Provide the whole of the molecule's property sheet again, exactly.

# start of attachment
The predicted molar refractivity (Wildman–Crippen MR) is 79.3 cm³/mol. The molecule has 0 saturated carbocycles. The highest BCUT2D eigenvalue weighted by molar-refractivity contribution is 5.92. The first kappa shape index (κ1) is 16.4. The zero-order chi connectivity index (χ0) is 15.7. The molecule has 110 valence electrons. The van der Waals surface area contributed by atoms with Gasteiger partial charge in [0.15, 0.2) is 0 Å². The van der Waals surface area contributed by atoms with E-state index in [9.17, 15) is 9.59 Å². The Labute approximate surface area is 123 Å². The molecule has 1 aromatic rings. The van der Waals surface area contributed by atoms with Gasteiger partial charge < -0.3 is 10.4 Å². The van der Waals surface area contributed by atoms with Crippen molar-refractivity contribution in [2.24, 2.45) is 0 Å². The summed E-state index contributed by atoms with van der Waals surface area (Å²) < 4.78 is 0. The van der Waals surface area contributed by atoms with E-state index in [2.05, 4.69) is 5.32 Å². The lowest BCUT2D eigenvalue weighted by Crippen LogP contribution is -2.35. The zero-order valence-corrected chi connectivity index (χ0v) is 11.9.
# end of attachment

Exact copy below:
The predicted molar refractivity (Wildman–Crippen MR) is 79.3 cm³/mol. The molecule has 0 saturated carbocycles. The highest BCUT2D eigenvalue weighted by molar-refractivity contribution is 5.92. The first kappa shape index (κ1) is 16.4. The zero-order chi connectivity index (χ0) is 15.7. The molecule has 110 valence electrons. The van der Waals surface area contributed by atoms with Gasteiger partial charge in [0.15, 0.2) is 0 Å². The van der Waals surface area contributed by atoms with E-state index in [9.17, 15) is 9.59 Å². The Labute approximate surface area is 123 Å². The molecule has 1 aromatic rings. The van der Waals surface area contributed by atoms with Gasteiger partial charge < -0.3 is 10.4 Å². The van der Waals surface area contributed by atoms with Crippen molar-refractivity contribution in [2.24, 2.45) is 0 Å². The summed E-state index contributed by atoms with van der Waals surface area (Å²) < 4.78 is 0. The van der Waals surface area contributed by atoms with E-state index in [2.05, 4.69) is 5.32 Å². The lowest BCUT2D eigenvalue weighted by Crippen LogP contribution is -2.35. The zero-order valence-corrected chi connectivity index (χ0v) is 11.9.